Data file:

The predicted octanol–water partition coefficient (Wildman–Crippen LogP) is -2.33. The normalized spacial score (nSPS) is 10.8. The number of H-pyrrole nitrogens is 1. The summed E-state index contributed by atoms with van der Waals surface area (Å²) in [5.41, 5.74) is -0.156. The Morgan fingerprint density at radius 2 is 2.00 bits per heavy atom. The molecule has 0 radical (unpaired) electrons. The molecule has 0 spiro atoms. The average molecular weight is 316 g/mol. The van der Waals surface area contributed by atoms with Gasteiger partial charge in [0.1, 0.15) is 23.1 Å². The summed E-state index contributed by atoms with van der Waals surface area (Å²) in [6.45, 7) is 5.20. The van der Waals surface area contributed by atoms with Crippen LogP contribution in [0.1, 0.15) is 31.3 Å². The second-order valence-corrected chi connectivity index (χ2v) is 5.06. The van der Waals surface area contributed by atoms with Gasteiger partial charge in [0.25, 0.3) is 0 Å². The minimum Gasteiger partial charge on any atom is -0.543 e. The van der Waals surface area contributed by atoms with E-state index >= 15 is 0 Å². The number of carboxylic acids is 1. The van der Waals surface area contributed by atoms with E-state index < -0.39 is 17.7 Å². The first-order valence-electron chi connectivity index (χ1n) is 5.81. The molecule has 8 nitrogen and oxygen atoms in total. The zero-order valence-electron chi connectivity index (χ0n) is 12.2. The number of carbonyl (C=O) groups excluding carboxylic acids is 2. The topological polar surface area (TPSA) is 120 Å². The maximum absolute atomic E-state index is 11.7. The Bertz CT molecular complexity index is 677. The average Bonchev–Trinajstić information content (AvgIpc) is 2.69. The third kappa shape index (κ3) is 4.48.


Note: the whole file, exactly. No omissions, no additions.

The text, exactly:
The predicted octanol–water partition coefficient (Wildman–Crippen LogP) is -2.33. The normalized spacial score (nSPS) is 10.8. The number of H-pyrrole nitrogens is 1. The summed E-state index contributed by atoms with van der Waals surface area (Å²) in [5.41, 5.74) is -0.156. The Morgan fingerprint density at radius 2 is 2.00 bits per heavy atom. The molecule has 0 radical (unpaired) electrons. The molecule has 0 spiro atoms. The average molecular weight is 316 g/mol. The van der Waals surface area contributed by atoms with Gasteiger partial charge in [0.1, 0.15) is 23.1 Å². The summed E-state index contributed by atoms with van der Waals surface area (Å²) in [6.45, 7) is 5.20. The van der Waals surface area contributed by atoms with Crippen LogP contribution in [0.1, 0.15) is 31.3 Å². The second-order valence-corrected chi connectivity index (χ2v) is 5.06. The van der Waals surface area contributed by atoms with Gasteiger partial charge in [0.25, 0.3) is 0 Å². The minimum Gasteiger partial charge on any atom is -0.543 e. The van der Waals surface area contributed by atoms with E-state index >= 15 is 0 Å². The number of carboxylic acids is 1. The van der Waals surface area contributed by atoms with E-state index < -0.39 is 17.7 Å². The first-order valence-electron chi connectivity index (χ1n) is 5.81. The molecule has 8 nitrogen and oxygen atoms in total. The zero-order valence-electron chi connectivity index (χ0n) is 12.2. The number of carbonyl (C=O) groups excluding carboxylic acids is 2. The topological polar surface area (TPSA) is 120 Å². The maximum absolute atomic E-state index is 11.7. The Bertz CT molecular complexity index is 677. The average Bonchev–Trinajstić information content (AvgIpc) is 2.69. The third kappa shape index (κ3) is 4.48.